Lyft Backtracks on California Shut Down After Appeals Court Grants Delay

Lyft said it would leave California just before midnight on Thursday, but backtracked after a court granted it and Uber more time to appeal a ruling that would force the companies to classify drivers as employees.
Lyft is Shutting Down in California at Midnight, Company Says
Image: Flickr/Minneapolis Public Works

On Thursday, Lyft announced in a blog post that it would be suspending ride-hailing operations in California effective 11:59 PT. Hours later, after a favorable court ruling, the company backtracked and said it would remain open.

The company’s whiplash follows threats from the company and its competitor Uber to temporarily exit California after a judge ruled that the companies must begin classifying drivers as employees on Friday. The companies asked for a delay in the ruling taking effect in order to appeal it, which was granted on Thursday afternoon. Now, Uber and Lyft have backed off their threat and say they will continue to operate in California.


The companies have until August 25 at 5 p.m. to submit sworn statements confirming they’ve crafted plans to reclassify drivers as employees within 30 days if the appeals court upholds the August 10 injunction. Oral arguments could begin as soon as October 13, ABC News reported.

Aside from the pending appeal, the next big obstacle in California is expected to be the November vote on Proposition 22, a law backed by gig economy companies including Uber and Lyft that would exempt them from classifying drivers as employees.

In its blog post announcing the would-be shutdown, Lyft pointed the finger at politicians and said it would continue to push for alternatives to classifying drivers as employees.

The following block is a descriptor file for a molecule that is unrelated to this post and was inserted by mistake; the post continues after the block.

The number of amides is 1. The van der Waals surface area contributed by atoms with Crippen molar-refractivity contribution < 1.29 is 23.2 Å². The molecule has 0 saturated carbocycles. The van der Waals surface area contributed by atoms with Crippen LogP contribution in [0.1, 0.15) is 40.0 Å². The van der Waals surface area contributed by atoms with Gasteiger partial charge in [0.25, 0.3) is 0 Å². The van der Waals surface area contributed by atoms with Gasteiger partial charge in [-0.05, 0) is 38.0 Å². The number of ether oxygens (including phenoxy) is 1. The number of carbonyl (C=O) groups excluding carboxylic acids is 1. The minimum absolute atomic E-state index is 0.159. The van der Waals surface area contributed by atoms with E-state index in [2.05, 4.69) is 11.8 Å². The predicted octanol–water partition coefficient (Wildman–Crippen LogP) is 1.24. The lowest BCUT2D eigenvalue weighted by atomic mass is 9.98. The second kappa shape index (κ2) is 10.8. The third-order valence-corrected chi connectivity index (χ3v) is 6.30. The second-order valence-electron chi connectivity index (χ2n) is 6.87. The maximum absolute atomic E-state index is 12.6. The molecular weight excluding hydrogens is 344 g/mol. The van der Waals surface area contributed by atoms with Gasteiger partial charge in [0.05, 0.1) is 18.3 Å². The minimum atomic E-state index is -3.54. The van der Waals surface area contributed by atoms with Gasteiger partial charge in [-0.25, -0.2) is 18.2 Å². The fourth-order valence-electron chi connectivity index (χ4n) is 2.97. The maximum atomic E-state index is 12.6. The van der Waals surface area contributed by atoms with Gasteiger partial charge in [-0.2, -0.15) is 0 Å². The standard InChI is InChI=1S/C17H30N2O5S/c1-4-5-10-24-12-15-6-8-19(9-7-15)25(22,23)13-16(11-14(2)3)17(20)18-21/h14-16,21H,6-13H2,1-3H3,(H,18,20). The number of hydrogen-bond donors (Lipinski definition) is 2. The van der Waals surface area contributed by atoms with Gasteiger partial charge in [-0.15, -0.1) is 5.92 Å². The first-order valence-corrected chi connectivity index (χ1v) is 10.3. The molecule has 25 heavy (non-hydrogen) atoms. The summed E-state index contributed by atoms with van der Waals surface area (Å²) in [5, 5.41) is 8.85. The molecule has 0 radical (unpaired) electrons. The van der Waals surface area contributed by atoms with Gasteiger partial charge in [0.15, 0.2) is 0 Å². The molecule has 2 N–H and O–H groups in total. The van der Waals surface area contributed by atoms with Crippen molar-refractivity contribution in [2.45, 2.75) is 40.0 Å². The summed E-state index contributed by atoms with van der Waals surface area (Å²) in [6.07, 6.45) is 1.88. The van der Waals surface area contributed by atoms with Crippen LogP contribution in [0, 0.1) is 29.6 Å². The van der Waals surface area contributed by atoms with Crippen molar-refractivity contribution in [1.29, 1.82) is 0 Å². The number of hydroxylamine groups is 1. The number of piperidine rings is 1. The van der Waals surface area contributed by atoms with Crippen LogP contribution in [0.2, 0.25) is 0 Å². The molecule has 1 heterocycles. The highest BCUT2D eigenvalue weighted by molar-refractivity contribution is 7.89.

“This is not something we wanted to do,” the company stated, “as we know millions of Californians depend on Lyft for daily, essential trips. We’re personally reaching out to riders and drivers to share more about why this is happening, what you can do about it, and to provide some transportation alternatives.”

Lyft’s blog post argued that reclassification is not "a switch that can be flipped overnight." Under California law, drivers have been employees since a 2018 California Supreme Court decision and explicitly since Assembly Bill 5—which codified the decision—went into effect at the start of this year.

Lyft’s ride-hailing operations have been hit hard by the pandemic, with its second quarter earnings report showing that rides were down nationwide by nearly 60 percent, revenue down by over 50 percent compared to the same time last year, and even larger losses.


Lyft has an estimated 350,000 drivers in California, choosing to rather leave its workforce without a source of income in the midst of the worst pandemic on record and record unemployment instead of abide by the law.

Also on Thursday, a coalition of driver advocacy groups in California held a statewide day of action to protest efforts by Uber and Lyft to suspend operations, instead of comply with California law and provide drivers with a minimum wage, benefits, and protections associated with employee status.

Uber and Lyft did not immediately respond to Motherboard’s request for comment about the appeals court ruling.

Update: An earlier version of this article was headlined: ‘Lyft is Shutting Down in California at Midnight, Company Says.’ Lyft backtracked after a favorable ruling, and this article was updated with the latest information. The headline was changed to reflect these facts.